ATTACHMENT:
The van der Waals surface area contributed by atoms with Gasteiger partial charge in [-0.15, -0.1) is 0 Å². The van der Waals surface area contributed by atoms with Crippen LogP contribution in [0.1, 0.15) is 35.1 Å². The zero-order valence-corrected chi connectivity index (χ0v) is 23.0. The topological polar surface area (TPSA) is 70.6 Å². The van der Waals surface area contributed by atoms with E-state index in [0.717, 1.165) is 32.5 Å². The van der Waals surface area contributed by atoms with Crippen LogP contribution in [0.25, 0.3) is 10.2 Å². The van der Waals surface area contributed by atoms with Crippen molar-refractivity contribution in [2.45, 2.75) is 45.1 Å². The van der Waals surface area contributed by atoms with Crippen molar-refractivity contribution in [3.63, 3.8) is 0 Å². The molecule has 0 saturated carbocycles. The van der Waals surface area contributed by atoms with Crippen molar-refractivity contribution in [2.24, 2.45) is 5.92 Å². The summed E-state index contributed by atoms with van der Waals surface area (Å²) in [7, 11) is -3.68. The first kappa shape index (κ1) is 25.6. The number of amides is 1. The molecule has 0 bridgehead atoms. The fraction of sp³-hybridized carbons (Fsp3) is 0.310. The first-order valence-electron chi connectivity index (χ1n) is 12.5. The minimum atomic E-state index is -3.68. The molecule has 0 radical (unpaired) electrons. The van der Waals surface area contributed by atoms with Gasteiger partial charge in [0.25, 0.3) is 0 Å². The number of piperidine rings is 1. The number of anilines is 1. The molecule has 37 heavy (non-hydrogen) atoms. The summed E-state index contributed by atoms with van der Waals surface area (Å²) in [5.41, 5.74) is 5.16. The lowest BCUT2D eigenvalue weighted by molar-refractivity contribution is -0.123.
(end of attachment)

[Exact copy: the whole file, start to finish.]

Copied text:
The van der Waals surface area contributed by atoms with Gasteiger partial charge in [-0.15, -0.1) is 0 Å². The van der Waals surface area contributed by atoms with Crippen LogP contribution in [0.1, 0.15) is 35.1 Å². The zero-order valence-corrected chi connectivity index (χ0v) is 23.0. The topological polar surface area (TPSA) is 70.6 Å². The van der Waals surface area contributed by atoms with E-state index in [0.717, 1.165) is 32.5 Å². The van der Waals surface area contributed by atoms with Crippen LogP contribution in [0.25, 0.3) is 10.2 Å². The van der Waals surface area contributed by atoms with Crippen molar-refractivity contribution in [2.45, 2.75) is 45.1 Å². The van der Waals surface area contributed by atoms with Crippen molar-refractivity contribution in [3.63, 3.8) is 0 Å². The molecule has 0 saturated carbocycles. The van der Waals surface area contributed by atoms with Crippen molar-refractivity contribution in [2.24, 2.45) is 5.92 Å². The summed E-state index contributed by atoms with van der Waals surface area (Å²) in [7, 11) is -3.68. The first kappa shape index (κ1) is 25.6. The number of amides is 1. The molecule has 0 bridgehead atoms. The fraction of sp³-hybridized carbons (Fsp3) is 0.310. The first-order valence-electron chi connectivity index (χ1n) is 12.5. The minimum atomic E-state index is -3.68. The molecule has 0 radical (unpaired) electrons. The van der Waals surface area contributed by atoms with Gasteiger partial charge in [0.25, 0.3) is 0 Å². The number of piperidine rings is 1. The number of anilines is 1. The molecule has 37 heavy (non-hydrogen) atoms. The summed E-state index contributed by atoms with van der Waals surface area (Å²) in [5.41, 5.74) is 5.16. The lowest BCUT2D eigenvalue weighted by molar-refractivity contribution is -0.123.